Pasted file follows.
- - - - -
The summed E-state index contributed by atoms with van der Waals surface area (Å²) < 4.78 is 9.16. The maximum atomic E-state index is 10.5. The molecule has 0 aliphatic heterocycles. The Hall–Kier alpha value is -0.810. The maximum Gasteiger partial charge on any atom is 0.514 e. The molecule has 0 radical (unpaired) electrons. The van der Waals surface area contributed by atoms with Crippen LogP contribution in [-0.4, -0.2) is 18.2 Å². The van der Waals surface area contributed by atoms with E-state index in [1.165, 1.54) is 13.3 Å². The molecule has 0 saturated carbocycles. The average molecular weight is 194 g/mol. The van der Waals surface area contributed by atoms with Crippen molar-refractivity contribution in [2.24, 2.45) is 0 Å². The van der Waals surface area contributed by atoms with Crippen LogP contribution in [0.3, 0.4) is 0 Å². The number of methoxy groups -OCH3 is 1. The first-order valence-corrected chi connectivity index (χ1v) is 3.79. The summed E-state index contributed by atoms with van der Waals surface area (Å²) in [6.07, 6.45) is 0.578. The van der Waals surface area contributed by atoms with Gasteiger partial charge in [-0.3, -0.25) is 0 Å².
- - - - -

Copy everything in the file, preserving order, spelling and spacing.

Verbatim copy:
The summed E-state index contributed by atoms with van der Waals surface area (Å²) < 4.78 is 9.16. The maximum atomic E-state index is 10.5. The molecule has 0 aliphatic heterocycles. The Hall–Kier alpha value is -0.810. The maximum Gasteiger partial charge on any atom is 0.514 e. The molecule has 0 radical (unpaired) electrons. The van der Waals surface area contributed by atoms with Crippen LogP contribution in [-0.4, -0.2) is 18.2 Å². The van der Waals surface area contributed by atoms with E-state index in [1.165, 1.54) is 13.3 Å². The molecule has 0 saturated carbocycles. The average molecular weight is 194 g/mol. The van der Waals surface area contributed by atoms with Crippen molar-refractivity contribution in [2.24, 2.45) is 0 Å². The van der Waals surface area contributed by atoms with Crippen LogP contribution in [0.3, 0.4) is 0 Å². The number of methoxy groups -OCH3 is 1. The first-order valence-corrected chi connectivity index (χ1v) is 3.79. The summed E-state index contributed by atoms with van der Waals surface area (Å²) in [6.07, 6.45) is 0.578. The van der Waals surface area contributed by atoms with Gasteiger partial charge in [-0.3, -0.25) is 0 Å².